Once the cadets halted under heavy fire while the file straightened, and the advanced flanks came even with the center. A dwelling, the Bushong House, split their line, and by companies they passed on either side, marking time beyond, restoring the line once more.
        Colonel Shipp halted them. "Fix bayonets," he said. Almost immediately he was struck by a shell fragment, and fell. Several cadets were wounded at this moment, and the file lay down. Someone yelled an order to fall back on the next Confederate unit, but Cadet Pizzini of B Company swore and said he would shoot the first man who moved backward.
        Captain Henry Wise got to his feet and shouted for a charge on the guns, and the line went up after him.
        A Federal Signal Corps captain, Franklin E. Town, on the hill beside Von Kleiser's battery, watched the cadets come on with such fascination that it did not occur to him that he might be captured. The big guns had already changed from shrapnel to canister and then double canister, so that the air was filled with murderous small iron balls. The cadet corps did not falter, and in these last yards lost most of its dead and wounded.
        Captain Town saw:
        "They came on steadily up the slope. ...Their line was as perfectly preserved as if on dress parade. ....Our gunners loaded at the last without stopping to sponge, and I think it would have been impossible to eject from six guns more missiles than these boys faced in their wild charge up that hill."
        The cadets were soon among the Federal gunners with bayonets. Lieutenant Hanna felled one with his dress sword, and Winder Garrett caught one with his bayonet. One cadet found Lieutenant Colonel W.S. Lincoln of the 34th Massachusetts on the ground, pinned by his fallen horse, but still defiant, and ready to shoot with a cocked pistol; the cadet subdued him with a bayonet.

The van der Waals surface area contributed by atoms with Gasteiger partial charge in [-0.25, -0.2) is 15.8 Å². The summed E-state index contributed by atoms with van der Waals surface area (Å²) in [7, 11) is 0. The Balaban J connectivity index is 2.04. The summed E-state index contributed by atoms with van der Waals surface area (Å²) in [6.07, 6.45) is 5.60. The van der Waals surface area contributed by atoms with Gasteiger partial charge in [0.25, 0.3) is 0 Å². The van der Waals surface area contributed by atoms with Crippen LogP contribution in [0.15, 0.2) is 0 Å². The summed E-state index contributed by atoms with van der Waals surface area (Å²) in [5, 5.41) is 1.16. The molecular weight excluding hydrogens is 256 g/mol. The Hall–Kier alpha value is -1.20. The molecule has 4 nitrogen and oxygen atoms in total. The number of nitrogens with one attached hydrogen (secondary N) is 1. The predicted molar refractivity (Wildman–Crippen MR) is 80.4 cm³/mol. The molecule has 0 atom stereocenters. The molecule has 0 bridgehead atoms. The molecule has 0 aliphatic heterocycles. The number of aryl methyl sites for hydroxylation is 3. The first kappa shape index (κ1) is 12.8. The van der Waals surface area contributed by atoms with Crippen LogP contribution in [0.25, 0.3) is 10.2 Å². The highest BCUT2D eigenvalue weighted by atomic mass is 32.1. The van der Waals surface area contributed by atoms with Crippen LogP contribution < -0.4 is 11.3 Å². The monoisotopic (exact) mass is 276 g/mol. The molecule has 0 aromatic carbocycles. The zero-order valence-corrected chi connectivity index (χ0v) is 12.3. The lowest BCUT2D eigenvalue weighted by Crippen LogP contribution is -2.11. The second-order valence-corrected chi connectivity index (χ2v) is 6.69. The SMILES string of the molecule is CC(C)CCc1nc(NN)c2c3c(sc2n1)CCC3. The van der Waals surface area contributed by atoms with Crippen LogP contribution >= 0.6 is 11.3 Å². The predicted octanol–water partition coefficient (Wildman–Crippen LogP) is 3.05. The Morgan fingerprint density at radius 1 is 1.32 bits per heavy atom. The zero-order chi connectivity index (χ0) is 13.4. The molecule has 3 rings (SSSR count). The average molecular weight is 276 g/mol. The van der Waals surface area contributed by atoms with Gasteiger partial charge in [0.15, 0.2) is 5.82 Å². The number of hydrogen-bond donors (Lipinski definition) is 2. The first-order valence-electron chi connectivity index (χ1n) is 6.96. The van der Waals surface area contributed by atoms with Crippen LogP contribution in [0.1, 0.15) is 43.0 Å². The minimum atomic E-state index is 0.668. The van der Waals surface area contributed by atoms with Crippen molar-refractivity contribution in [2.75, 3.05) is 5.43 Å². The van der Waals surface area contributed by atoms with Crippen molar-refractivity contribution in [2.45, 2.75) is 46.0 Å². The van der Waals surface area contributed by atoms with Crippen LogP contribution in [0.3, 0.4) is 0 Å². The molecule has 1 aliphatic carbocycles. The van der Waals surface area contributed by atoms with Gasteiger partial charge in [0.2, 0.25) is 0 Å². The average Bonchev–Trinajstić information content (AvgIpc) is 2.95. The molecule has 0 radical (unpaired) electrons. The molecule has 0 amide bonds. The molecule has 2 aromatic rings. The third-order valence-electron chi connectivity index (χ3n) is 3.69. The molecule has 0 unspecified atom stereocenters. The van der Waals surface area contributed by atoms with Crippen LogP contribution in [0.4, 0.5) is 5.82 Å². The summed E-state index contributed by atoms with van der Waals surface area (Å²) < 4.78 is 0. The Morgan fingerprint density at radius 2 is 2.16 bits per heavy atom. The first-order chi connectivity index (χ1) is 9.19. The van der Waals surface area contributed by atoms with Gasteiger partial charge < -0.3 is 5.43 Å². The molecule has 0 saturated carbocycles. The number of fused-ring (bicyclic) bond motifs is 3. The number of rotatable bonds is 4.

With wild yells the cadets greeted the sight of the Institute flag over the guns, waved by their tall ensign, Evans, and celebrated their victory on the hilltop while the rainstorm broke.
        Of John Wise's disobedient baggage guard of four, one was dead and two were wounded. The corps had eight dead and forty-four wounded, all told.
        The 62nd Virginia, charging beside them, had seven of its ten captains shot down, four dead, and a total of 241 killed and wounded.
        The chase went on for three miles as Sigel's force withdrew to Rude's Hill and beyond, and there was fighting, especially by artillery, after dark.
        The next day, when he passed the VMI battery at the roadside, General Breckinridge stopped to pass compliments:
        "Boys, the work you did yesterday will make you famous."
        Dave Pierce, a boy soldier not too young to understand military life, called back: "Fame's all right, General, but for God's sake where's your commissary wagon?"
        An impressive ceremony still a part of VMI life today celebrates May 15 on the Lexington campus. Selected cadets at roll call snap their replies as the names of the New Market casualties are called: "Dead on the field of honor, sir."
Source: Part of a larger piece entitled "How Young They Were" from the book "The Civil War, Strange and Fascinating Facts" by Burke Davis

This Page last updated 02/07/02